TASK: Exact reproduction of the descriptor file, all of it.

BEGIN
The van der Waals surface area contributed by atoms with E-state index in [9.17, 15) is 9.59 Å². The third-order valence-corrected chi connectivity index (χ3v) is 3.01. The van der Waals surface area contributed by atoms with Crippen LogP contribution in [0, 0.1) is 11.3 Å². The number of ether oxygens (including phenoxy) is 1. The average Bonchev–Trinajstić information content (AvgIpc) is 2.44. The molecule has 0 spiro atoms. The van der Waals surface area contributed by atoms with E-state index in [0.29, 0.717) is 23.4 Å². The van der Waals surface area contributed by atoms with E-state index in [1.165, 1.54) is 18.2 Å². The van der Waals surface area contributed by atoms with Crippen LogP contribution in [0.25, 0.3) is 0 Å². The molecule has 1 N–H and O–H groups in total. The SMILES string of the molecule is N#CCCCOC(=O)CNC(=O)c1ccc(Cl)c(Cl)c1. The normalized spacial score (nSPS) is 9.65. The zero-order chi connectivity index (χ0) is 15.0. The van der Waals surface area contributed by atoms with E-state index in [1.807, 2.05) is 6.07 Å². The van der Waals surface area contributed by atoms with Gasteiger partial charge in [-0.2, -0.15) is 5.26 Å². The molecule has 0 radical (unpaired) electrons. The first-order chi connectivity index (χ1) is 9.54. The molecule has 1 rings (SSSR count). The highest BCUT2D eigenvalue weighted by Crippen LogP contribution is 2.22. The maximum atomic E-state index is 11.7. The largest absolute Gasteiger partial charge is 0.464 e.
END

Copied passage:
The van der Waals surface area contributed by atoms with E-state index in [9.17, 15) is 9.59 Å². The third-order valence-corrected chi connectivity index (χ3v) is 3.01. The van der Waals surface area contributed by atoms with Crippen LogP contribution in [0, 0.1) is 11.3 Å². The number of ether oxygens (including phenoxy) is 1. The average Bonchev–Trinajstić information content (AvgIpc) is 2.44. The molecule has 0 spiro atoms. The van der Waals surface area contributed by atoms with E-state index in [0.29, 0.717) is 23.4 Å². The van der Waals surface area contributed by atoms with E-state index in [1.165, 1.54) is 18.2 Å². The van der Waals surface area contributed by atoms with Crippen LogP contribution in [0.25, 0.3) is 0 Å². The molecule has 1 N–H and O–H groups in total. The SMILES string of the molecule is N#CCCCOC(=O)CNC(=O)c1ccc(Cl)c(Cl)c1. The normalized spacial score (nSPS) is 9.65. The zero-order chi connectivity index (χ0) is 15.0. The van der Waals surface area contributed by atoms with E-state index in [1.807, 2.05) is 6.07 Å². The van der Waals surface area contributed by atoms with Gasteiger partial charge in [-0.2, -0.15) is 5.26 Å². The molecule has 0 radical (unpaired) electrons. The first-order chi connectivity index (χ1) is 9.54. The molecule has 1 rings (SSSR count). The highest BCUT2D eigenvalue weighted by Crippen LogP contribution is 2.22. The maximum atomic E-state index is 11.7. The largest absolute Gasteiger partial charge is 0.464 e.